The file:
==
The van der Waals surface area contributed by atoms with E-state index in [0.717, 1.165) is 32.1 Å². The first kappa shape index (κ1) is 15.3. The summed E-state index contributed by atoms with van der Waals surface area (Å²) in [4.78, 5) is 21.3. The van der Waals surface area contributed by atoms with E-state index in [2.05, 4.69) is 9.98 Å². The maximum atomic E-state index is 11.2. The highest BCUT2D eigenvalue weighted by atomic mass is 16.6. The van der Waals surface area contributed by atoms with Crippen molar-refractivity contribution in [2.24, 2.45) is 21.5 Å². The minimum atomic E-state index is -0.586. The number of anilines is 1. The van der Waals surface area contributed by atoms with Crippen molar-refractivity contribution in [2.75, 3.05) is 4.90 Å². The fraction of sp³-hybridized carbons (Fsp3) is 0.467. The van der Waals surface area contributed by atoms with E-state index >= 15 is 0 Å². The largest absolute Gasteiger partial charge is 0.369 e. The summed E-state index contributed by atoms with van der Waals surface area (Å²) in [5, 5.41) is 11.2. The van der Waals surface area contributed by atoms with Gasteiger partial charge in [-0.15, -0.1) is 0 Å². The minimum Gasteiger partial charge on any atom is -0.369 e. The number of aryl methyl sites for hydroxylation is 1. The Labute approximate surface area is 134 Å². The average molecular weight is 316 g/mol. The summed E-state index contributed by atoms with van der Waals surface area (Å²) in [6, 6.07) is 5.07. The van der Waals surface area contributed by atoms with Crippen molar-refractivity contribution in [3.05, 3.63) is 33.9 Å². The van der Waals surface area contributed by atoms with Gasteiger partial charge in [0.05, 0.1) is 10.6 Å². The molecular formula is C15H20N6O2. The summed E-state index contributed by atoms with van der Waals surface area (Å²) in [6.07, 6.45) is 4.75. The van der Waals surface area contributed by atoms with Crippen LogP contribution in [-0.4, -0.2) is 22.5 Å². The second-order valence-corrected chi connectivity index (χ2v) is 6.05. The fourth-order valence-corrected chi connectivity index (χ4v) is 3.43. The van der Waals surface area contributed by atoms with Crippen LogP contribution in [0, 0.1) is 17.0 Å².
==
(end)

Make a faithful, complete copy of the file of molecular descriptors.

The van der Waals surface area contributed by atoms with E-state index in [0.717, 1.165) is 32.1 Å². The first kappa shape index (κ1) is 15.3. The summed E-state index contributed by atoms with van der Waals surface area (Å²) in [4.78, 5) is 21.3. The van der Waals surface area contributed by atoms with E-state index in [2.05, 4.69) is 9.98 Å². The maximum atomic E-state index is 11.2. The highest BCUT2D eigenvalue weighted by atomic mass is 16.6. The van der Waals surface area contributed by atoms with Crippen molar-refractivity contribution in [2.24, 2.45) is 21.5 Å². The minimum atomic E-state index is -0.586. The number of anilines is 1. The van der Waals surface area contributed by atoms with Crippen molar-refractivity contribution in [2.75, 3.05) is 4.90 Å². The fraction of sp³-hybridized carbons (Fsp3) is 0.467. The van der Waals surface area contributed by atoms with E-state index >= 15 is 0 Å². The largest absolute Gasteiger partial charge is 0.369 e. The summed E-state index contributed by atoms with van der Waals surface area (Å²) in [5, 5.41) is 11.2. The van der Waals surface area contributed by atoms with Gasteiger partial charge in [-0.15, -0.1) is 0 Å². The minimum Gasteiger partial charge on any atom is -0.369 e. The number of aryl methyl sites for hydroxylation is 1. The Labute approximate surface area is 134 Å². The average molecular weight is 316 g/mol. The summed E-state index contributed by atoms with van der Waals surface area (Å²) in [6, 6.07) is 5.07. The van der Waals surface area contributed by atoms with Crippen molar-refractivity contribution in [3.05, 3.63) is 33.9 Å². The van der Waals surface area contributed by atoms with Gasteiger partial charge in [0.05, 0.1) is 10.6 Å². The molecular formula is C15H20N6O2. The summed E-state index contributed by atoms with van der Waals surface area (Å²) in [6.07, 6.45) is 4.75. The van der Waals surface area contributed by atoms with Crippen LogP contribution in [-0.4, -0.2) is 22.5 Å². The second-order valence-corrected chi connectivity index (χ2v) is 6.05. The fourth-order valence-corrected chi connectivity index (χ4v) is 3.43. The van der Waals surface area contributed by atoms with Crippen LogP contribution in [0, 0.1) is 17.0 Å².